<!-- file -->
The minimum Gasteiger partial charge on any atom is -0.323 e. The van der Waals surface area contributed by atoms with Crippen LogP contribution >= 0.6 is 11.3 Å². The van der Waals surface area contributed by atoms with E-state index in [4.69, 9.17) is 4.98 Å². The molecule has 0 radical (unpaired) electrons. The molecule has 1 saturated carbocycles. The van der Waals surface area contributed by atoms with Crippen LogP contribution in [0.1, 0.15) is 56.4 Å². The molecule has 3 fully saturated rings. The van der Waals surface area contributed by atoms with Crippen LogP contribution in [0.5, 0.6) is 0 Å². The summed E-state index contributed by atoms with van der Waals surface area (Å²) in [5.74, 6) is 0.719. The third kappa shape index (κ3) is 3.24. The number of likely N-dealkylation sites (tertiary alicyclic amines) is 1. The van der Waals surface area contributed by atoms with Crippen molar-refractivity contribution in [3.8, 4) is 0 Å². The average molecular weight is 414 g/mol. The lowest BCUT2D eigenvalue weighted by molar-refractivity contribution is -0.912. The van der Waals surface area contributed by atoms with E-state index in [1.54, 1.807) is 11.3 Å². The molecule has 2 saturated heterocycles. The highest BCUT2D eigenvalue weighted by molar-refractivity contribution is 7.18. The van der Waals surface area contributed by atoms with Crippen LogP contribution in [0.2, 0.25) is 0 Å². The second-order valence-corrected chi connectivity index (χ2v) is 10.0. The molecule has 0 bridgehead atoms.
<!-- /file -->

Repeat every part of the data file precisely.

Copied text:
The minimum Gasteiger partial charge on any atom is -0.323 e. The van der Waals surface area contributed by atoms with Crippen LogP contribution >= 0.6 is 11.3 Å². The van der Waals surface area contributed by atoms with E-state index in [4.69, 9.17) is 4.98 Å². The molecule has 0 radical (unpaired) electrons. The molecule has 1 saturated carbocycles. The van der Waals surface area contributed by atoms with Crippen LogP contribution in [0.1, 0.15) is 56.4 Å². The molecule has 3 fully saturated rings. The van der Waals surface area contributed by atoms with Crippen LogP contribution in [0.5, 0.6) is 0 Å². The summed E-state index contributed by atoms with van der Waals surface area (Å²) in [5.74, 6) is 0.719. The third kappa shape index (κ3) is 3.24. The number of likely N-dealkylation sites (tertiary alicyclic amines) is 1. The van der Waals surface area contributed by atoms with Crippen molar-refractivity contribution in [3.8, 4) is 0 Å². The average molecular weight is 414 g/mol. The lowest BCUT2D eigenvalue weighted by molar-refractivity contribution is -0.912. The van der Waals surface area contributed by atoms with E-state index in [1.54, 1.807) is 11.3 Å². The molecule has 2 saturated heterocycles. The highest BCUT2D eigenvalue weighted by molar-refractivity contribution is 7.18. The van der Waals surface area contributed by atoms with Crippen LogP contribution in [0.2, 0.25) is 0 Å². The second-order valence-corrected chi connectivity index (χ2v) is 10.0. The molecule has 0 bridgehead atoms.